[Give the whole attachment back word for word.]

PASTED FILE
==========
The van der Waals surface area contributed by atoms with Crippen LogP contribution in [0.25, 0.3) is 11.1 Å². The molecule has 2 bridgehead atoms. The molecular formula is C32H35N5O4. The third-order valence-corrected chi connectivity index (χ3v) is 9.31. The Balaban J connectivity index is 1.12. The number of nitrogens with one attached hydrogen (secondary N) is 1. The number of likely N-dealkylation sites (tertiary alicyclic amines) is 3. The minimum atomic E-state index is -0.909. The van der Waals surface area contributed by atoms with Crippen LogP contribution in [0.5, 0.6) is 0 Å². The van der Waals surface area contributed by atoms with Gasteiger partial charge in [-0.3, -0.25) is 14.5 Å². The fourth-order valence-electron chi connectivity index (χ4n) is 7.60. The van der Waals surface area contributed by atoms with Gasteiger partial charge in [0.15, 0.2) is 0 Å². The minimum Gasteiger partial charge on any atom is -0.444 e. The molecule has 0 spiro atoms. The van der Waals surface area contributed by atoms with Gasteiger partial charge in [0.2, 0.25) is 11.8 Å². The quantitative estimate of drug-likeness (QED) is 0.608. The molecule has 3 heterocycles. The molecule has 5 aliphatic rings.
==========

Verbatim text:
The van der Waals surface area contributed by atoms with Crippen LogP contribution in [0.25, 0.3) is 11.1 Å². The molecule has 2 bridgehead atoms. The molecular formula is C32H35N5O4. The third-order valence-corrected chi connectivity index (χ3v) is 9.31. The Balaban J connectivity index is 1.12. The number of nitrogens with one attached hydrogen (secondary N) is 1. The number of likely N-dealkylation sites (tertiary alicyclic amines) is 3. The minimum atomic E-state index is -0.909. The van der Waals surface area contributed by atoms with Crippen LogP contribution in [0.5, 0.6) is 0 Å². The van der Waals surface area contributed by atoms with Gasteiger partial charge in [-0.3, -0.25) is 14.5 Å². The fourth-order valence-electron chi connectivity index (χ4n) is 7.60. The van der Waals surface area contributed by atoms with Gasteiger partial charge in [0.15, 0.2) is 0 Å². The minimum Gasteiger partial charge on any atom is -0.444 e. The molecule has 0 spiro atoms. The van der Waals surface area contributed by atoms with Gasteiger partial charge in [0.2, 0.25) is 11.8 Å². The quantitative estimate of drug-likeness (QED) is 0.608. The molecule has 3 heterocycles. The molecule has 5 aliphatic rings.